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List of 35 songs inspired by literature

Welcome to our curated collection of 35 enchanting melodies that draw inspiration from the timeless world of literature. Delve into this musical journey where whimsical melodies intertwine with profound lyrics, creating a harmonious fusion of words and music. Each song pays homage to beloved literary works, transporting you to fantastical realms and evoking emotions that mirror the written tales. From haunting ballads to lively anthems, this compilation promises to ignite your imagination and offer a melodic refuge for bookworms and music enthusiasts alike. Prepare to embark on a symphonic voyage through the pages of literature.

35 Songs inspired by literature: Wuthering Heights - Kate Bush


1 – Wuthering Heights | Kate Bush


Released in 1978, Kate Bush’s “Wuthering Heights” is a haunting and atmospheric track inspired by the classic novel of the same name by Emily Bronte. The song exudes a sense of longing and desperation, as Bush’s ethereal vocals combine with sweeping, dramatic instrumentals to create a tense and emotionally charged atmosphere. The lyrics center around the tumultuous relationship between the novel’s protagonists, Cathy and Heathcliff, with Bush’s portrayal of Cathy as a fiercely independent and passionate woman adding an intriguing layer of complexity to the song. Overall, “Wuthering Heights” is a powerful and evocative piece of music that perfectly captures the spirit of Bronte’s timeless story. Its enduring popularity is a testament to the enduring appeal of both the novel and Kate Bush’s unique musical vision.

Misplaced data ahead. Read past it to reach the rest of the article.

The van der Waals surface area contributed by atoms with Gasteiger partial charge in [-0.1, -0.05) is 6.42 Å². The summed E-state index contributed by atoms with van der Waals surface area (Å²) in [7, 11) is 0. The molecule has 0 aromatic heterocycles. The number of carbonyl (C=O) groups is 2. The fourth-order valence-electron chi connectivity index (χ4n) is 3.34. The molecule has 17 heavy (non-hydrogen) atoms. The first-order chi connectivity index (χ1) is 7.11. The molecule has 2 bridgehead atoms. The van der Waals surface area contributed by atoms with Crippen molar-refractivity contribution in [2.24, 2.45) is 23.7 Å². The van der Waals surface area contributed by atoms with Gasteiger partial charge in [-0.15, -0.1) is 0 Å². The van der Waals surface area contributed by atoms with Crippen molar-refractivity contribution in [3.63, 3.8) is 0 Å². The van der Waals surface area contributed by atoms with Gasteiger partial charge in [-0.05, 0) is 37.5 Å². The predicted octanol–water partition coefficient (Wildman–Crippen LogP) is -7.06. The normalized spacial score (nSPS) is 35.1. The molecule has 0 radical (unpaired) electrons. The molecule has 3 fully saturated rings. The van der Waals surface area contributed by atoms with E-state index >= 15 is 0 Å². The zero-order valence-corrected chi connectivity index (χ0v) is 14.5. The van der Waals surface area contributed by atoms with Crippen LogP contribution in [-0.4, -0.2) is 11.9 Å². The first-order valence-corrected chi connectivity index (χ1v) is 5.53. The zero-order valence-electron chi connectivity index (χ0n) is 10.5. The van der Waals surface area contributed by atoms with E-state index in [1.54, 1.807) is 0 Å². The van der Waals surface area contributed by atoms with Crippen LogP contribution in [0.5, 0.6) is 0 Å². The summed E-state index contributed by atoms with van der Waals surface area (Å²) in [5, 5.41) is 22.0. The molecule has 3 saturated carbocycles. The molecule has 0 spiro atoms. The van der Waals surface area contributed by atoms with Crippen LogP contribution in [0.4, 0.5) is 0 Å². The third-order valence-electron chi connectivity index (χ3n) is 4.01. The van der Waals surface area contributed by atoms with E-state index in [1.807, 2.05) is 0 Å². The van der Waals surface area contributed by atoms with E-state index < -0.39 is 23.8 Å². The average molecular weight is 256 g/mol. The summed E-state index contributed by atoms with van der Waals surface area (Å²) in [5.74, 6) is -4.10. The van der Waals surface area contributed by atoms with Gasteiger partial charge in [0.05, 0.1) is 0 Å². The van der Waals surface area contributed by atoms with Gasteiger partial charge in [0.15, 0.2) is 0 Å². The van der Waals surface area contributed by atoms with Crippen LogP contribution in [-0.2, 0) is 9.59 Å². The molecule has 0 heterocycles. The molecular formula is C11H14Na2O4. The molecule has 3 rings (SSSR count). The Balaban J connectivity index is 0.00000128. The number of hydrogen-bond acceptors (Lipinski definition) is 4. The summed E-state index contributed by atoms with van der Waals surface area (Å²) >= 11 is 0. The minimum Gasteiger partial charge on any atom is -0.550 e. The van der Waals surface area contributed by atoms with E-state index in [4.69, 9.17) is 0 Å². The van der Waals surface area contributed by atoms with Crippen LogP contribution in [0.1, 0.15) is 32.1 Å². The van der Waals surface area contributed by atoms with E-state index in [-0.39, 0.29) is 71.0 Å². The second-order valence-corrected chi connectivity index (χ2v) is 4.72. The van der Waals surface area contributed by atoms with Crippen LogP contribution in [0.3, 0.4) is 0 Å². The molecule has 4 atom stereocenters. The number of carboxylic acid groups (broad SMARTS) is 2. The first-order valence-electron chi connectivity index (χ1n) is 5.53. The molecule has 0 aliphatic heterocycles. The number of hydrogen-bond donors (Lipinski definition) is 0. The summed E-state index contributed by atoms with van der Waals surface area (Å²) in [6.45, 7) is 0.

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4.6/5⭐️️⭐️️⭐️️⭐️️


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35 Songs inspired by literature: 1984 - David Bowie


2 – 1984 | David Bowie


Released in 1974, David Bowie’s haunting tune “1984” is a tribute to George Orwell’s novel of the same name. The song’s futuristic sound captures the ominous nature of Orwell’s dystopian text as it describes a society ruled by a totalitarian government. With its intense rhythm and eerie electronic sounds, “1984” creates a feeling of oppressiveness and dread that mirrors the totalitarian regime in Orwell’s book. Bowie’s raw vocals, as he pleads “They’ll split your pretty cranium and fill it full of air,” convey the stark hopelessness of living under such a regime. The song is a precursor to many of the futuristic sounds found in subsequent Bowie albums, making it a groundbreaking work for the time and a testament to Bowie’s genius. Despite its specific inspiration, “1984” remains an ominous warning about the dangers of government control and the importance of resisting its excesses.


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4.8/5⭐️️⭐️️⭐️️⭐️️


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35 Songs inspired by literature: The Ghost of Tom Joad - Bruce Springsteen


3 – The Ghost of Tom Joad | Bruce Springsteen


“The Ghost of Tom Joad” is a haunting acoustic ballad released in 1995 by the legendary singer-songwriter Bruce Springsteen. The song was inspired by John Steinbeck’s classic piece of literature, “The Grapes of Wrath,” and tells the story of a desperate man struggling to survive in a society that has abandoned him. The vibe of the song is somber yet powerful, with Springsteen’s gravelly voice delivering poignant lyrics that speak to the struggles of the working class. The haunting harmonica and sparse guitar create a sense of emptiness, perfectly capturing the bleakness of the story. “The Ghost of Tom Joad” is a timeless anthem that speaks to the importance of compassion and solidarity in a world that can be harsh and unforgiving. Its message is still relevant today, as it was upon its release over two decades ago.”